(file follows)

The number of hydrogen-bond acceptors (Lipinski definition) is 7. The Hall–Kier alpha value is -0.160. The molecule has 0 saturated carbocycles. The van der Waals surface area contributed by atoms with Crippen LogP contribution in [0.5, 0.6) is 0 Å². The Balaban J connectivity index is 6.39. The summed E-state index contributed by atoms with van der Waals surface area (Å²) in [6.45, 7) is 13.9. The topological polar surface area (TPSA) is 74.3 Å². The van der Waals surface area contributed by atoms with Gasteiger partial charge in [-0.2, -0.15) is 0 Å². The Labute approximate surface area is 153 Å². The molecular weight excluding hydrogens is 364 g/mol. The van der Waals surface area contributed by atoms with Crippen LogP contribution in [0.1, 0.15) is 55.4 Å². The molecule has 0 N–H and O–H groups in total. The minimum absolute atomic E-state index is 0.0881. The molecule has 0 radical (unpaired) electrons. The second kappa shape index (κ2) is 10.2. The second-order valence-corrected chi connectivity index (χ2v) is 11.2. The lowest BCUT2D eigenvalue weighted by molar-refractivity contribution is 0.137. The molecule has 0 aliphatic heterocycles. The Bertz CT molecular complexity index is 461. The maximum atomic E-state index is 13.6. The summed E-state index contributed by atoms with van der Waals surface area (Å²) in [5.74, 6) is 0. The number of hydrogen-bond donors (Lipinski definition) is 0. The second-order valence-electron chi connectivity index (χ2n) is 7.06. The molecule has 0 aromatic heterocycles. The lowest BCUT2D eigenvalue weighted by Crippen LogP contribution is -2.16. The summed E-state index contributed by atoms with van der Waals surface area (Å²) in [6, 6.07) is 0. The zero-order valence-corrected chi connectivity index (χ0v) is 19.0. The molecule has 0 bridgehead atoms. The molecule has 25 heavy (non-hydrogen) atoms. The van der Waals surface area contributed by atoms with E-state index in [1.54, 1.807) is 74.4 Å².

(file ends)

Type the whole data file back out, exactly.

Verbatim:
The number of hydrogen-bond acceptors (Lipinski definition) is 7. The Hall–Kier alpha value is -0.160. The molecule has 0 saturated carbocycles. The van der Waals surface area contributed by atoms with Crippen LogP contribution in [0.5, 0.6) is 0 Å². The Balaban J connectivity index is 6.39. The summed E-state index contributed by atoms with van der Waals surface area (Å²) in [6.45, 7) is 13.9. The topological polar surface area (TPSA) is 74.3 Å². The van der Waals surface area contributed by atoms with Gasteiger partial charge in [-0.2, -0.15) is 0 Å². The Labute approximate surface area is 153 Å². The molecular weight excluding hydrogens is 364 g/mol. The van der Waals surface area contributed by atoms with Crippen LogP contribution in [0.1, 0.15) is 55.4 Å². The molecule has 0 N–H and O–H groups in total. The minimum absolute atomic E-state index is 0.0881. The molecule has 0 radical (unpaired) electrons. The second kappa shape index (κ2) is 10.2. The second-order valence-corrected chi connectivity index (χ2v) is 11.2. The lowest BCUT2D eigenvalue weighted by molar-refractivity contribution is 0.137. The molecule has 0 aliphatic heterocycles. The Bertz CT molecular complexity index is 461. The maximum atomic E-state index is 13.6. The summed E-state index contributed by atoms with van der Waals surface area (Å²) in [5.74, 6) is 0. The number of hydrogen-bond donors (Lipinski definition) is 0. The second-order valence-electron chi connectivity index (χ2n) is 7.06. The molecule has 0 aromatic heterocycles. The lowest BCUT2D eigenvalue weighted by Crippen LogP contribution is -2.16. The summed E-state index contributed by atoms with van der Waals surface area (Å²) in [6, 6.07) is 0. The zero-order valence-corrected chi connectivity index (χ0v) is 19.0. The molecule has 0 bridgehead atoms. The molecule has 25 heavy (non-hydrogen) atoms. The van der Waals surface area contributed by atoms with E-state index in [1.54, 1.807) is 74.4 Å².